Grease-Rustproofing, I Want To Do It MYSELF! + Video

chevrolet
suburban
blazer

#1

Living in the rustbelt, I’ve found that spraying light grease on EVERY metal surface stops rust.

I went to a guy just outside Montreal that sprays a yellowish oily grease that a petroleum scientist identified as Pennzoil rustproofing grease.

Since this fellow is hard to connect with, I tried another shop which uses KROWN oil rustproofing. I had my 1984 K5 diesel Blazer done there, but even though the tech was very thorough, the oil was too light to “stick” to high air flow areas.

So my issue is I’d like to buy the equipment and products and do the whole job myself, and touch up the dry areas as car washes and time cleans the grease off. I checked eBay, and the GRACO pump and applicator is $1500. Seems too expensive. Any ideas??? I even tried aerosol cans of White Grease… Not a bad idea!!! But I’d need dozens of cans to do the ENTIRE undercarraige. I made a video of the KROWN application.



http://www…kjjks2N69Y


#2

About 20 years I went to an auto body supply shop and bought a gallon of whatever the sell to body shops, I think it was caller RustFREE. It was black in color and I removed the door panels to brush it inside the doors and used a brush and rollers to apply it to the underside of the car. I had enough left to do the fuel lines,brake lines and gas tanks on subsequent cars. If you are going to do the gas tank wait until it is almost empty and drop the tank down enough to do the top also because that’s where they rust out first.


#3

Well, brushing it on sounds like WORK!!! I’d think that SPRAYING it would be faster and get into more hidden places… Were you able to watch the vid? The fellow sprayed on top of the gas tank. I even removed the tailites to have him spray in there…
Here’s pix of the grease sprayed on my Suburban. It’s yellowish and really hangs on!!!


#4

Back in the late 70s and early 80s I owned a SAAB 99 (still own it) and I used to belong to the SAAB club of America . . . don’t know if they’re still around. But anyway . . . they published a monthly newsletter and there was a section dedicated to the old SAABs . . . the two-stroke cars from the 50s and 60s. I recall a number of articles on rustproofing the old SAABs . . . I believe that it was factory recommended . . . it involved removing rubber plugs placed all around the body and spraying used motor oil into the openings and allowing it (after misting the inner panels) to drip out of the plugs. This was recommended service a few times a year. I’ll look for my old articles and see if I can post some of them, if you like. Seems like a decent way to rustproof . . . but the differences I see from your method would be first that they recommend using cheap used engine oil and second spraying the oil into strategic spots . . . shouldn’t be a problem determining the areas you need to address, you simply need to look at old’84 K5 Blazers and see where they rusted. Your method seems to me to be overkill, but that’s my opinion. Good luck! Rocketman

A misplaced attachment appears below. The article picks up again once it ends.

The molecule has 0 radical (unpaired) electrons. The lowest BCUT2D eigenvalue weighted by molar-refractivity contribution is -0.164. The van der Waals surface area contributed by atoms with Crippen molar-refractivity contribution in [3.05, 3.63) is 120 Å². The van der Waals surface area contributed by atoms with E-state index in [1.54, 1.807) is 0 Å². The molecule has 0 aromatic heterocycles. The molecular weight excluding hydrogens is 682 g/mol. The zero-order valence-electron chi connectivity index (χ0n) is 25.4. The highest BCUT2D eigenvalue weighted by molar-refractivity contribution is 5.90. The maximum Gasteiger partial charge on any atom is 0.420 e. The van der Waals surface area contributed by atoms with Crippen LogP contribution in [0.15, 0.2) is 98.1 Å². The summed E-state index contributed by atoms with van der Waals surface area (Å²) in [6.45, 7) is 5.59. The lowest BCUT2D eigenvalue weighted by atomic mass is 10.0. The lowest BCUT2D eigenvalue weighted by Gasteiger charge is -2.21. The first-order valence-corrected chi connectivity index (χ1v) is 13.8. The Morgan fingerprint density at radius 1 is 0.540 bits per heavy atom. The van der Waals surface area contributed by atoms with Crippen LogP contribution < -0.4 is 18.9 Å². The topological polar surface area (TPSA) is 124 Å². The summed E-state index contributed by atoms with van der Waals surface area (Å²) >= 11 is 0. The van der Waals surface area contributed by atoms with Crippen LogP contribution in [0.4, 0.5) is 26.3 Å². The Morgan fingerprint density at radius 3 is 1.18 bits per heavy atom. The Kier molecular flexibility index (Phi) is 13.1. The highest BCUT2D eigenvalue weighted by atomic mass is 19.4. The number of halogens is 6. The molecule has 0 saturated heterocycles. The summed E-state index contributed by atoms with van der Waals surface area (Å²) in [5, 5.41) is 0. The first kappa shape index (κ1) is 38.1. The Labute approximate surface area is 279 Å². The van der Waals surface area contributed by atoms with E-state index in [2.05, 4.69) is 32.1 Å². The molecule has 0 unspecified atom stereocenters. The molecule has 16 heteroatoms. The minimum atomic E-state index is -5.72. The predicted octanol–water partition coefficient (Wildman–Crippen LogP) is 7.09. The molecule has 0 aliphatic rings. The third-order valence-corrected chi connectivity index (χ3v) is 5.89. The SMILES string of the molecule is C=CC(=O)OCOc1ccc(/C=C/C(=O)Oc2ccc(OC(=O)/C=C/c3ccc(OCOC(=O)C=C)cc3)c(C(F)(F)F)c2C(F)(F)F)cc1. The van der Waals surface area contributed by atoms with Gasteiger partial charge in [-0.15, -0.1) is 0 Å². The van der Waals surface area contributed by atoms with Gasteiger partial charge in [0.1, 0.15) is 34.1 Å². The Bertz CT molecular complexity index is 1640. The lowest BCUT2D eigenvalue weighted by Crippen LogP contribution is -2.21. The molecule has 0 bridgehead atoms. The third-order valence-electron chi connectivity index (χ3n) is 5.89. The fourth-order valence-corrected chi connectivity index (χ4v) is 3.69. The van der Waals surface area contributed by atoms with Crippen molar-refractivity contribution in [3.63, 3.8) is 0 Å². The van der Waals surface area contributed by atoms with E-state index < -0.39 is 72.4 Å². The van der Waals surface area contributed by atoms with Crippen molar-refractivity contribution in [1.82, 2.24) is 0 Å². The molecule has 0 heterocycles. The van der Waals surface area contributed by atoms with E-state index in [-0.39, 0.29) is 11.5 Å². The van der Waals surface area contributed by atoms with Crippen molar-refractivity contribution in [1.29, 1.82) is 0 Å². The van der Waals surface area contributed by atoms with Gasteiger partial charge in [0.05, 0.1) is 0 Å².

#5

I actually have a '91 Blazer in my yard. It’s RUSTED hunk of JUNK, and I own several of these so-called Square Bodied TEERUKS. My 1st was an '86 Sub, also a 4x4 Diesel. I named it MixMatch, for the mismatched rear doors. It’s ROTTED behind belief, and I’ll be scrapping it this spring… So I’m well aware of where they rust.
I now bring ALL my trucks from out West, so preserving them is a Priority!!!
I don’t think the oil or grease rustproofing is overkill, as the salt put on the roads in not to be believed. I bring my Blazer to the car wash after a salty drive, and a few days ago spent 40 minutes with a pressure washer cleaning out the SALTY sandy YUK!

http://www.youtube.com/my_videos?pi=0&ps=20&sf=added&sa=0&sq=%20mixmatch&dm=1


#6
No, sorry . . . I didn't mean you attempts were overkill, just your method.  Your video shows you spraying into and onto stuff and areas that usually I don't see as rust problems . . . . like an air cleaner?  Good idea to treat the problem areas, good effort and hopefully your efforts will be worth your time.  And time spent, when you're enjoying it . . . as you seem to be, is good time.  Rocketman

#7

Around here, EVERYTHING, I mean E V E R Y T H I N G (metal) rusts. the grease guy thought I was nuts to spray the engine. I have no regrets!!!


#8